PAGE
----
Dowry laws have been in effect in India for decades now. Many laws have been enacted to prohit the practice of dowry in the country, however, they have always been criticised for being ineffective. Though the laws make it illegal to demand or give dowry, there are people who indulge in the practice indirectly at the time of marriage or post marriage.
What Is Dowry?
Dowry, under section 2 of Dowry Prohibition Act, 1961 means any property or valuable given or agreed to be given directly or indirectly by one party to another party or by the parent of either part of person before, at the time of marriage or after the wedding.
According to the law, it is an offence to both take or give dowry. So both the family of bride and groom would be liable for taking dowry or giving dowry.
Punishment For Dowry Death
Dowry death and punishment for dowry death under Indian Penal Code is defined under Section 304B of Indian Penal Code 1860.
If death of a woman is caused by burns or bodily injury or otherwise under normal circumstances within 7 years of her marriage and it is shown that before her death she was subjected to cruelty or harassment by her husband or any relative of her husband in connection with dowry then the death shall be called dowry death. Her husband or relative shall be deemed to have caused her death.
The one who commits dowry death shall be punished with imprisonment for not less than 7 years but it can be extended to imprisonment for life.
Supreme Court's Judgement
Recently, the Supreme Court set aside a verdict by Madhya Pradesh high court which acquitted a husband and father-in-law for a dowry death. They were absolved on the ground that the victim herself had asked her family members to contribute money to construct house and it can't be treated as dowry demand.
However, the Supreme Court overturned the judgement of Madhya Pradesh HC. Their sentence was reduced from imprisonment for life to imprisonment of 7 years which is minimum sentence under Section 304-B under IPC.
The Supreme Court bench comprising Justices A S Bopanna and Hima Kohli, said, "In the light of the provision (Dowry Act) that defines the word 'dowry' and takes in its ambit any kind of property or valuable security, in our opinion, the High Court fell into an error by holding that the demand of money for construction of a house cannot be treated as a dowry demand."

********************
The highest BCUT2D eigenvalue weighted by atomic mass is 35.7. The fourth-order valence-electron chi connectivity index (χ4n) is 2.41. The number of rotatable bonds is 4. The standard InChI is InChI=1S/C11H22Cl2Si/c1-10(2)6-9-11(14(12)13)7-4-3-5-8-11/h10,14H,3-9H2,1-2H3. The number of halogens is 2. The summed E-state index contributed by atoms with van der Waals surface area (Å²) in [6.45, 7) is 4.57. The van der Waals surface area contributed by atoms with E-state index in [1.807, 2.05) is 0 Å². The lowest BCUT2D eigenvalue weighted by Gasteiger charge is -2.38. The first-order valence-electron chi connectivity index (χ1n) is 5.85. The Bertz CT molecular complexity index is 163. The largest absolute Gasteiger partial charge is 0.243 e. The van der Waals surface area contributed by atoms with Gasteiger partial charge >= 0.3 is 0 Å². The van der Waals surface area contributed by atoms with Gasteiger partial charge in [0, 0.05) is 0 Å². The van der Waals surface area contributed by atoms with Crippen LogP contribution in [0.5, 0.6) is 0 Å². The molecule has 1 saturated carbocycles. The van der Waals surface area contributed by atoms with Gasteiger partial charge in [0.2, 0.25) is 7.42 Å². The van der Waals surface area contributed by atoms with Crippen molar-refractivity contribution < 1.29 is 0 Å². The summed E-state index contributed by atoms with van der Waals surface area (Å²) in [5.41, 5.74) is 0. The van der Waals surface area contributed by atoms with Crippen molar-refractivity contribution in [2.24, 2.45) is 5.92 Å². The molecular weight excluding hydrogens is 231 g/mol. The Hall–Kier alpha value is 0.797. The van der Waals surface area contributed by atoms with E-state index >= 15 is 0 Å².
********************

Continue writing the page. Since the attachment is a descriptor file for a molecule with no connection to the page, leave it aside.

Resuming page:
"In this context the word 'Dowry' ought to be ascribed an expansive meaning so as to encompass any demand made on a woman, whether in respect of a property or a valuable security of any nature." "When dealing with cases under Section 304-B IPC, a provision legislated to act as a deterrent in the society and curb the heinous crime of dowry demands, the shift in the approach of the courts ought to be from strict to liberal, from constricted to dilated," the bench added.
What Does The Expert Say?
We spoke to Kamlesh Jain, Senior Lawyer, Supreme Court and sharing her take on the judgement, she said, "This was the situation even before this judgement by Supreme Court and there is no difference. Even if the in-laws say that you can give anything to your daughter happily, that too comes in the demand of dowry. Demanding anything before marriage, during marriage and after marriage is demanding dowry and it is an offence. This decision of the Supreme Court, taken in the light of the earlier judgments, is absolutely correct."
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